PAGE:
Hardiness: USDA Zone 4a: to -34.4 °C (-30 °F) USDA Zone 4b: to -31.6 °C (-25 °F) USDA Zone 5a: to -28.8 °C (-20 °F) USDA Zone 5b: to -26.1 °C (-15 °F) USDA Zone 6a: to -23.3 °C (-10 °F) USDA Zone 6b: to -20.5 °C (-5 °F) USDA Zone 7a: to -17.7 °C (0 °F) USDA Zone 7b: to -14.9 °C (5 °F) USDA Zone 8a: to -12.2 °C (10 °F) USDA Zone 8b: to -9.4 °C (15 °F) USDA Zone 9a: to -6.6 °C (20 °F) USDA Zone 9b: to -3.8 °C (25 °F)
I will say this they are Magnificent in Upstate New York !
I do get many compliments on them (I did share, see photo)
..as for the Gardener having the issue with them;
if she would have Beheaded the GLOBE
Before letting it go to seed
this would have NEVER been an issue.
I behead all my flowers to keep them blooming healthy
for years to come.
On Feb 20, 2012, gardengirl86 from Middleboro, MA wrote:
Many years ago I planted Giant Allium, and I have been cursing them ever since. They quickly took over my garden, and after about 30 years I am still trying to get rid of them. They quickly lost their giant size and reverted back to small onion-like plants that keep popping up everywhere. How about an article on how to keep them under control.
Their bulbs seem to grow like little strings of pearls and when you think you have the entire thing, the string breaks and you just know that there is still a piece of it in the ground. Will never grow them again. But that doesn't matter because I know I will never get rid of them anyway.
On May 17, 2010, runnerboy713 from Westborough, MA (Zone 5b) wrote:
A nice spring bulb. It provides some nice color after the daffodils have passed but before other perennials are beginning to bloom. The honey bees appreciate them too. They have a pleasant fragrance at close range. As another poster mentioned, hide them in the middle or back of a border because the foliage is unattractive and starts to brown, even as the flower is opening and in full bloom.
Globemasters do not grow in the hot, dry, desert region here. Those catalog companies will say anything to get you to buy! I am in zone 9a and have had no luck with these. Other alliums have done well. The most this can grow is about 6 leaves in mid-spring, a stick and bud comes out, then it gets too hot to bloom as the globemasters are known for their large spheres. I have never seen this grown successfully anywhere here in Henderson or Las Vegas, NV. But have seen it do very well in Southern California.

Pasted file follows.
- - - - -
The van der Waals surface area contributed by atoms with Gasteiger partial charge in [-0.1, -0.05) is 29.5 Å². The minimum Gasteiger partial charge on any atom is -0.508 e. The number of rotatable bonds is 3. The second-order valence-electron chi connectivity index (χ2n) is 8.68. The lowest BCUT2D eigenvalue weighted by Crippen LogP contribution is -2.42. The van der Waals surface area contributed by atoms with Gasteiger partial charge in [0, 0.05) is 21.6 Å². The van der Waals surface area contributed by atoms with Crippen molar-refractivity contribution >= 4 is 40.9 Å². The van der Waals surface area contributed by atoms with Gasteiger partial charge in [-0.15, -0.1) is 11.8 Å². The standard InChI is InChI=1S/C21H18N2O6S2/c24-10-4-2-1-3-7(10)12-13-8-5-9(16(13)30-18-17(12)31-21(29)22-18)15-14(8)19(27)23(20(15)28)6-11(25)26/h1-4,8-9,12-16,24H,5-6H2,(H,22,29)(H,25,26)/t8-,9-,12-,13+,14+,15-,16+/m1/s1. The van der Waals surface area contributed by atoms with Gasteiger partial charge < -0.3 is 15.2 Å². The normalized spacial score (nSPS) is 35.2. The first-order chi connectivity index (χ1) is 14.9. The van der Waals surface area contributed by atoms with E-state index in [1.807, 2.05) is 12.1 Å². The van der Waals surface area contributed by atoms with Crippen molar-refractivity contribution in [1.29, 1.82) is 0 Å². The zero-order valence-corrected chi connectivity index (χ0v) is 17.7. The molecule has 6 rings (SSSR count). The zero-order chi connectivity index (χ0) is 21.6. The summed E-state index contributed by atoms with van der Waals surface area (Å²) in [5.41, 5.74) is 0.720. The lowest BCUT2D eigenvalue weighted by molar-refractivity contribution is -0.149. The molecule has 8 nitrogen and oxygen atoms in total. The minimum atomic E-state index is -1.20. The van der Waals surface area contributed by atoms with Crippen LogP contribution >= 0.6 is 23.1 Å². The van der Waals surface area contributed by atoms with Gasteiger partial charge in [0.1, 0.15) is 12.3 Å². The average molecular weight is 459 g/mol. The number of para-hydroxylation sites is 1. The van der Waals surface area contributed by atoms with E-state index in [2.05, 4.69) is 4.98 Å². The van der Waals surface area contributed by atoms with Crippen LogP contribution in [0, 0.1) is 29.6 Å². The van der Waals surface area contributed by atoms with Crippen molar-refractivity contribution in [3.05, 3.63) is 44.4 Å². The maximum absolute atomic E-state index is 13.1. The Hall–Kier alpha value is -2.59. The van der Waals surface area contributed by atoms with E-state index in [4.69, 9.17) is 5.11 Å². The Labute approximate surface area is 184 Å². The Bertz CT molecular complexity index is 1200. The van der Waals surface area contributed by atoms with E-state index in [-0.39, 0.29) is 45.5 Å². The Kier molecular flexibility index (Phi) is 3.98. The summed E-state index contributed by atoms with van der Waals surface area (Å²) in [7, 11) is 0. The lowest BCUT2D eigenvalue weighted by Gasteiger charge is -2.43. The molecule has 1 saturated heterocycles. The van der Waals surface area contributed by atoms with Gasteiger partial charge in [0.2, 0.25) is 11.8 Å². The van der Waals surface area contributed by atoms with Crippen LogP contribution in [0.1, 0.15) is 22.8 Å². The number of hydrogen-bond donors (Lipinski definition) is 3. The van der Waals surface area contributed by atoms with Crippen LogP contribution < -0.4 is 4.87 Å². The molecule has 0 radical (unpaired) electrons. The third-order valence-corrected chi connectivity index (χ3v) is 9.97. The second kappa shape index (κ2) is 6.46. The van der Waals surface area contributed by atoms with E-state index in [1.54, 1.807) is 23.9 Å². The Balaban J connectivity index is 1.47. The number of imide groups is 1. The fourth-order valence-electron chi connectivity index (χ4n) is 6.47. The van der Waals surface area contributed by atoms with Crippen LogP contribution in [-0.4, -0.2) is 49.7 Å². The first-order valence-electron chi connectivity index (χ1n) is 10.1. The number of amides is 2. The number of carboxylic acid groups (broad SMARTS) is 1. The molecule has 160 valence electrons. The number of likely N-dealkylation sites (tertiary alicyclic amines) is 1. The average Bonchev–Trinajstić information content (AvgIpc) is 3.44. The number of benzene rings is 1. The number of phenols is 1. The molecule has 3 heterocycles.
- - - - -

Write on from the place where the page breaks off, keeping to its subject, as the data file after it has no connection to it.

On Sep 25, 2006, lorettamar from Southold, NY (Zone 7a) wrote:
These tall flowers don't have to be staked, but the leaves are unattractive. Be sure to plant them among other plants that have plenty of nice foliage.
This plant has been said to grow in the following regions:
, (2 reports) Sterling, Alaska Garberville, California Sacramento, California Denver, Colorado Old Lyme, Connecticut Stamford, Connecticut Cordele, Georgia Dallas, Georgia Chicago, Illinois Germantown Hills, Illinois Long Creek, Illinois Mount Prospect, Illinois Britt, Iowa Lenexa, Kansas Olathe, Kansas Barbourville, Kentucky Ewing, Kentucky Taylorsville, Kentucky Adamstown, Maryland Baltimore, Maryland Londontowne, Maryland Brimfield, Massachusetts Springfield, Massachusetts Westborough, Massachusetts Winchester, Massachusetts Dearborn Heights, Michigan Highland Park, Michigan Forest Lake, Minnesota Florence, Mississippi Olivette, Missouri Martinsburg, Nebraska Lisbon, New Hampshire Hamilton, New Jersey Melrose, New Mexico Albany, New York Chester, New York East Kingston, New York Pennellville, New York Southold, New York Elizabeth City, North Carolina Felicity, Ohio Huber Heights, Ohio Montrose-ghent, Ohio Oak Hill, Ohio Bellefonte, Pennsylvania East Norriton, Pennsylvania Houserville, Pennsylvania Laflin, Pennsylvania Conway, South Carolina Houston, Texas Santa Fe, Texas Elwood, Utah Salt Lake City, Utah Newport News, Virginia Bell Hill, Washington Covington, Washington Kalama, Washington